◌ Philosophy ◌
The eight limbs of ashtanga yoga are yama, niyama, asana, pranayama, pratyahara, dharana, dhyana and samadhi. The first five limbs are considered external support while the last three are considered internal support.
The first two limbs, yama and niyama, are rules for right living and the foundation for the practice of the other limbs. The five yamas consist of lessons in moral and social conduct in our environment. They are the universal principle that improves our inner worlds, community and the collective.
The yamas are ahimsa, satya, asteya, bramhacharya and aparigraha, and can be translated as non-violence, truthfulness, non-stealing, appropriate use of vital essence and non-greed.
The niyamas are discipllinary and spiritual observances that focus on attitudes towards ourselves. They are listed as schoucha, santosha, tapas, svadhyaya and Ishvarapranidhana and can be translated as cleanliness, contentment, austerity, self-study, and devotion to God. External or bodily purity, but even more so, internal or mental purity, along with contentment, austerity, self-study, and devotion to God are practices that will help to remove impurities from the mind and body and develop a deeper connection with the self.
Asana is the posture in which one practices the internal limbs of yoga with steadiness and a pleasant mind. There are two means to achieve skill in asana; to release the effort and to focus the mind on infinity. The fruit promised from skill in asana is the cessation of duality.
Pranayama is the method of changing the breathing pattern and is to be practiced only when one has achieved steadiness in asana. The main benefit of pranayama is control of the mind, it helps with concentration, energizing, and balancing the mind and body. This is essential to the next limb, pratyahara, explained as withdrawing the sense organs from their external objects, causing the senses to merge in the mind.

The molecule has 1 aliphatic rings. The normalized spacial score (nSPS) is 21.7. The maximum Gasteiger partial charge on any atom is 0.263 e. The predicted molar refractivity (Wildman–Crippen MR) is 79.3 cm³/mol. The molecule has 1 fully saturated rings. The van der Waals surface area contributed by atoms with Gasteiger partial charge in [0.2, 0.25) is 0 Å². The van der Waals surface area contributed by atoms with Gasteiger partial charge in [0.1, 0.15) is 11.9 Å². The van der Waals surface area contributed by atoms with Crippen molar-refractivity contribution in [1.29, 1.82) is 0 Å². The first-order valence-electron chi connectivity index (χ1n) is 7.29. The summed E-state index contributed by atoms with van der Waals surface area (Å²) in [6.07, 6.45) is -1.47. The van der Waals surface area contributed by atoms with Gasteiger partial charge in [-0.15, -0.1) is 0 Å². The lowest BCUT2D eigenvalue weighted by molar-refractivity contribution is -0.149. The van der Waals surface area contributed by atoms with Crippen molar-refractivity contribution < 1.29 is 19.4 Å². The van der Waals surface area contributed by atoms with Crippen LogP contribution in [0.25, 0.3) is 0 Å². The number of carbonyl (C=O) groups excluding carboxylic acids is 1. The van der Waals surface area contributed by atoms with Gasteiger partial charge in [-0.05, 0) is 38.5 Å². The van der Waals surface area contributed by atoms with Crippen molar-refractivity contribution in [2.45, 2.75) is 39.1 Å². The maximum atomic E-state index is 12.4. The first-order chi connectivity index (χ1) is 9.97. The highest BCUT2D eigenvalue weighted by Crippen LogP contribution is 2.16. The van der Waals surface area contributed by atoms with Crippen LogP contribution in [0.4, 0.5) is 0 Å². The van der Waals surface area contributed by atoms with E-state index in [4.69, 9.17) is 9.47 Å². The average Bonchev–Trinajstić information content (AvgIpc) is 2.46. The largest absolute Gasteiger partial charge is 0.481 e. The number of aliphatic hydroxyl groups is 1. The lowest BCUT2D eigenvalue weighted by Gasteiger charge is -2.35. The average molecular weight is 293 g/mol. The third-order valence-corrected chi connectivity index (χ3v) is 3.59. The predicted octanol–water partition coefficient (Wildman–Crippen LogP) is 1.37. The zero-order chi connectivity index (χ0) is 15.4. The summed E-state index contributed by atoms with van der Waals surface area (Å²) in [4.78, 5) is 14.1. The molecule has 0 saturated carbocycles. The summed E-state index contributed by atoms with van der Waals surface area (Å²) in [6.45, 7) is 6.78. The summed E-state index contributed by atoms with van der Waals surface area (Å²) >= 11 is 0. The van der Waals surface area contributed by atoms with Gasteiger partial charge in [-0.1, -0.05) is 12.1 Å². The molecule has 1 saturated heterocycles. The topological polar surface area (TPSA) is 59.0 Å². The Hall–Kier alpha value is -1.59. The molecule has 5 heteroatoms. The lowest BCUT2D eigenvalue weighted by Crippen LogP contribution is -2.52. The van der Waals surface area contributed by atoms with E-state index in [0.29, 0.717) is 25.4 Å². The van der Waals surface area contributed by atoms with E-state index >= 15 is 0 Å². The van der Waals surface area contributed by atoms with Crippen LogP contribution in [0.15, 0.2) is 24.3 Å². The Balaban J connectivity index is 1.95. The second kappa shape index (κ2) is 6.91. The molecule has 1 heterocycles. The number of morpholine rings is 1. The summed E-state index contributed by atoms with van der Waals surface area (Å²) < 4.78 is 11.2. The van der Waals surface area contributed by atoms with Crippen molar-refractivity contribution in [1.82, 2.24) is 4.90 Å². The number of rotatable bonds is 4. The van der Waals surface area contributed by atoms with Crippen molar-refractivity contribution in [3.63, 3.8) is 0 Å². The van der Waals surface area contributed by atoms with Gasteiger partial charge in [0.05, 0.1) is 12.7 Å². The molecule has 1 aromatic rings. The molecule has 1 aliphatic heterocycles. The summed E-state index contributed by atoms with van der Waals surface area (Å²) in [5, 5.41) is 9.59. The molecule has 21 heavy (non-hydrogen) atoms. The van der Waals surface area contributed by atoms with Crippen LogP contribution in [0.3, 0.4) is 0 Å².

Dharana, or concentration, is the ability to direct the mind toward a chosen object and focus on it alone, bringing us into awareness of the present moment. Dhyana, or meditation, is the ability to develop focused interactions with what we seek to understand.
Samadhi, ultimate contentment, and surrender. Patanjali describes the eighth and final stage of Ashtanga yoga, samadhi, as a state of ecstasy.
In samadhi the mind merges with the object. Samadhi is of two kinds, sabija and nirbija samadhi. Sabija samadhi is further divided into savitarka, savichara, sananda and sasmita samadhi. In these stages of sabija samadhi, there is a gradual differentiation between the known (the object), the knower and the process of knowing, until they merge in nirbija samadhi, and the mind takes the form of the object without interpretations, conceptions or awareness of the process. All fluctuations of the mind are restrained and the Seer rests in his own nature (“Tada drashtuhsvarupevastanam”). The nirbija stage of samadhi is liberation.
Although in the Yoga philosophy the ashtanga system is presented as the main method, liberation can also be achieved by Ishvarapranidhana; devotion to Ishvara. Ishvara is described as the supreme soul, omniscient, untouched by afflictions, karma and the effects of karma. Ishvara’s name and form can only be expressed by the sound OM, and the sound should, therefore, be repeated and contemplated upon. This will give knowledge of the real nature of purusha and prakrti, facilitating the practice of samadhi. Ishvarapranidhana as means to achieve liberation is the cause for characterising Yoga as the path of Bhakti – devotion.